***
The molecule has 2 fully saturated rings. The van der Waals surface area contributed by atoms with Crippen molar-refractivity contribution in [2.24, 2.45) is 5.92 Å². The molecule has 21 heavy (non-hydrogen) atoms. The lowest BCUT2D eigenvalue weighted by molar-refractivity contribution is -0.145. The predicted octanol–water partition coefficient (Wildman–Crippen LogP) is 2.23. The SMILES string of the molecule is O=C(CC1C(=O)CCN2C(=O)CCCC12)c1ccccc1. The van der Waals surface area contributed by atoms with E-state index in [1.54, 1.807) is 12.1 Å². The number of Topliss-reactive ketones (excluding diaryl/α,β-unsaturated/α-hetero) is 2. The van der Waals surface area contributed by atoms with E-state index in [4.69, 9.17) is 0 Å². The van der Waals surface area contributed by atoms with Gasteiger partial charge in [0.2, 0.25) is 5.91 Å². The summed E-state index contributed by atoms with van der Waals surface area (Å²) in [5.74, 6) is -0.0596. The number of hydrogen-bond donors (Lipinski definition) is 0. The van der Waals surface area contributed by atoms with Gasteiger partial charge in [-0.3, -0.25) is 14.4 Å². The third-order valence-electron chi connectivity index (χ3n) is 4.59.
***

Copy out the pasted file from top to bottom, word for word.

The molecule has 2 fully saturated rings. The van der Waals surface area contributed by atoms with Crippen molar-refractivity contribution in [2.24, 2.45) is 5.92 Å². The molecule has 21 heavy (non-hydrogen) atoms. The lowest BCUT2D eigenvalue weighted by molar-refractivity contribution is -0.145. The predicted octanol–water partition coefficient (Wildman–Crippen LogP) is 2.23. The SMILES string of the molecule is O=C(CC1C(=O)CCN2C(=O)CCCC12)c1ccccc1. The van der Waals surface area contributed by atoms with E-state index in [1.54, 1.807) is 12.1 Å². The number of Topliss-reactive ketones (excluding diaryl/α,β-unsaturated/α-hetero) is 2. The van der Waals surface area contributed by atoms with E-state index in [4.69, 9.17) is 0 Å². The van der Waals surface area contributed by atoms with Gasteiger partial charge in [0.2, 0.25) is 5.91 Å². The summed E-state index contributed by atoms with van der Waals surface area (Å²) in [5.74, 6) is -0.0596. The number of hydrogen-bond donors (Lipinski definition) is 0. The van der Waals surface area contributed by atoms with Gasteiger partial charge in [-0.3, -0.25) is 14.4 Å². The third-order valence-electron chi connectivity index (χ3n) is 4.59.